We are carrying out a project at a former salt hay farm near Thompsons Beach, NJ designed to demonstrate the beneficial use of dredge material to convert a fragmented marsh at the extreme low-end of Spartina alterniflora’s elevation tolerance to a more stable marsh that is elevated by more than a foot.
Marsh restoration in the Delaware Bay is needed to recover elevation deficits in marshes with a history of salt hay farming that are in many cases feet, not inches, below elevations that will be resilient to ongoing sea level rise. Although there are almost no actively farmed marsh areas left today, vast areas of Delaware Bay salt marsh were once surrounded by dikes to keep out tides in order to facilitate farming of salt hay and upland crops.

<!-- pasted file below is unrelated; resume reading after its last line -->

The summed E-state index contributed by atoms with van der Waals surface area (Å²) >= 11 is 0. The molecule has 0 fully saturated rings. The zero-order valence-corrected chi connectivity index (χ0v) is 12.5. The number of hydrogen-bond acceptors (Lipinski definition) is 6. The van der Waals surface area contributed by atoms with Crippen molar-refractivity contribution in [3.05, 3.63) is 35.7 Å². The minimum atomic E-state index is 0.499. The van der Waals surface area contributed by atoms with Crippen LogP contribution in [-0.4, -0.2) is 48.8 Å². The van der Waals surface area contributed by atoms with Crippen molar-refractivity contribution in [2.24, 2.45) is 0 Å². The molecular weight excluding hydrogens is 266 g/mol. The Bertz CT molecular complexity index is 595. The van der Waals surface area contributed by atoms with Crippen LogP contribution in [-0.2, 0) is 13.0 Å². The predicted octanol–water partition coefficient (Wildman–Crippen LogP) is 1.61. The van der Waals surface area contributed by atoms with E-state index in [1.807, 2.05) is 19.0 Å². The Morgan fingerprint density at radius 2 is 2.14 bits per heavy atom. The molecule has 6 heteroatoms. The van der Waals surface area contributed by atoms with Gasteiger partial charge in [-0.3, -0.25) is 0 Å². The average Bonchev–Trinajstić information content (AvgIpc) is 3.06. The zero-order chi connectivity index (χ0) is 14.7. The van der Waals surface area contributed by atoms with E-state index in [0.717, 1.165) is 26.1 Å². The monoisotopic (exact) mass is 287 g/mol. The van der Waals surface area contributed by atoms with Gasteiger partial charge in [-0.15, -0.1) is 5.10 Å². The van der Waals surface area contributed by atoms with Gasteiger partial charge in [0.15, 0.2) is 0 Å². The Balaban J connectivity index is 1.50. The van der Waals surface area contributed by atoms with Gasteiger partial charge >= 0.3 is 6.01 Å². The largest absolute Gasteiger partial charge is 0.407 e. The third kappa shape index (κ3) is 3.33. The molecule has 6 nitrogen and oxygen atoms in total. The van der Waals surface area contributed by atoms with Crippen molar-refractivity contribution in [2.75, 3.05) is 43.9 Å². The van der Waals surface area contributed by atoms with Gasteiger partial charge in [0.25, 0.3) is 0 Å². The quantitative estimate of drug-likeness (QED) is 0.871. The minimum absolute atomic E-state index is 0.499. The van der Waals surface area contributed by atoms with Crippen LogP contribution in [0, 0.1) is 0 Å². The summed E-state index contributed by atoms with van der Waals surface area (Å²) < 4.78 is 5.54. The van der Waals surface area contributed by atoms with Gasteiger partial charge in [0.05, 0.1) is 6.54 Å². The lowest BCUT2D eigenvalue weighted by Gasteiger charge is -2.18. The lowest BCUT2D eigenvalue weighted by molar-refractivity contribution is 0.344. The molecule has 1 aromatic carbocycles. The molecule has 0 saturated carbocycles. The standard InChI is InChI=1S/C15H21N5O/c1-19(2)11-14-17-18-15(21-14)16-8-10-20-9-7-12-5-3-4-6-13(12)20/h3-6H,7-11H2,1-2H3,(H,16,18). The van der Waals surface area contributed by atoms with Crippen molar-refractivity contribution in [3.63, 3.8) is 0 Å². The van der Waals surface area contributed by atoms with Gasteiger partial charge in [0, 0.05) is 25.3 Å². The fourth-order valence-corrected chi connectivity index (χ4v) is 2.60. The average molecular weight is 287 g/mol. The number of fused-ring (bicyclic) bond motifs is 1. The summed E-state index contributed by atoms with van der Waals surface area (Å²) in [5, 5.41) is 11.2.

This presents a important opportunity for matching the needs of dredge disposal with the need for marsh restoration.
Restoration, by correcting the sins of the past, can play a major role in ensuring the long-term persistence of marsh.
Partners: American Littoral Society and Stockton Coastal Research Center